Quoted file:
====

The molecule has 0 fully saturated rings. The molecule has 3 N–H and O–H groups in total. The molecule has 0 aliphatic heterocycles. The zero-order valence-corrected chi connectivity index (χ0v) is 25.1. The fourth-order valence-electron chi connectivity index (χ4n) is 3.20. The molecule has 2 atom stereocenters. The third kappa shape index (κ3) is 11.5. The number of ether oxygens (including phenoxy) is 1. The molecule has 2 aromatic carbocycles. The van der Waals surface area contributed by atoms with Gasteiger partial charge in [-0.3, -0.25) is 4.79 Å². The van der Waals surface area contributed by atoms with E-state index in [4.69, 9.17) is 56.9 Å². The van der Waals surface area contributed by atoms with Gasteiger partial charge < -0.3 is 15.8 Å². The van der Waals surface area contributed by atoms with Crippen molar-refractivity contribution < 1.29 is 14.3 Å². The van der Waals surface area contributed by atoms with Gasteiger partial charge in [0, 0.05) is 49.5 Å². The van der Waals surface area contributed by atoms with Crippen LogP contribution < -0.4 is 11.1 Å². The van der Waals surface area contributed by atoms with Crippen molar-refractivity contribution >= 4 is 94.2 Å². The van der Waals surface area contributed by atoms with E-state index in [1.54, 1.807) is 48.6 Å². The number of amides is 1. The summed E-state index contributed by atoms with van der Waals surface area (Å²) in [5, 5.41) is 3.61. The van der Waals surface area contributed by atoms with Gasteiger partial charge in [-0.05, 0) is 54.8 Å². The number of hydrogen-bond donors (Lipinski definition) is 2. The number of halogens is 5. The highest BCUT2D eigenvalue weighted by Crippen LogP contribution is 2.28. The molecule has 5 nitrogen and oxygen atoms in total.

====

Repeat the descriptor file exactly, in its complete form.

The molecule has 0 fully saturated rings. The molecule has 3 N–H and O–H groups in total. The molecule has 0 aliphatic heterocycles. The zero-order valence-corrected chi connectivity index (χ0v) is 25.1. The fourth-order valence-electron chi connectivity index (χ4n) is 3.20. The molecule has 2 atom stereocenters. The third kappa shape index (κ3) is 11.5. The number of ether oxygens (including phenoxy) is 1. The molecule has 2 aromatic carbocycles. The van der Waals surface area contributed by atoms with Gasteiger partial charge in [-0.3, -0.25) is 4.79 Å². The van der Waals surface area contributed by atoms with E-state index in [4.69, 9.17) is 56.9 Å². The van der Waals surface area contributed by atoms with Gasteiger partial charge < -0.3 is 15.8 Å². The van der Waals surface area contributed by atoms with Crippen molar-refractivity contribution < 1.29 is 14.3 Å². The van der Waals surface area contributed by atoms with Gasteiger partial charge in [0, 0.05) is 49.5 Å². The van der Waals surface area contributed by atoms with Crippen LogP contribution < -0.4 is 11.1 Å². The van der Waals surface area contributed by atoms with Crippen molar-refractivity contribution >= 4 is 94.2 Å². The van der Waals surface area contributed by atoms with E-state index in [1.54, 1.807) is 48.6 Å². The number of amides is 1. The summed E-state index contributed by atoms with van der Waals surface area (Å²) in [5, 5.41) is 3.61. The van der Waals surface area contributed by atoms with Gasteiger partial charge in [-0.05, 0) is 54.8 Å². The number of hydrogen-bond donors (Lipinski definition) is 2. The number of halogens is 5. The highest BCUT2D eigenvalue weighted by Crippen LogP contribution is 2.28. The molecule has 5 nitrogen and oxygen atoms in total.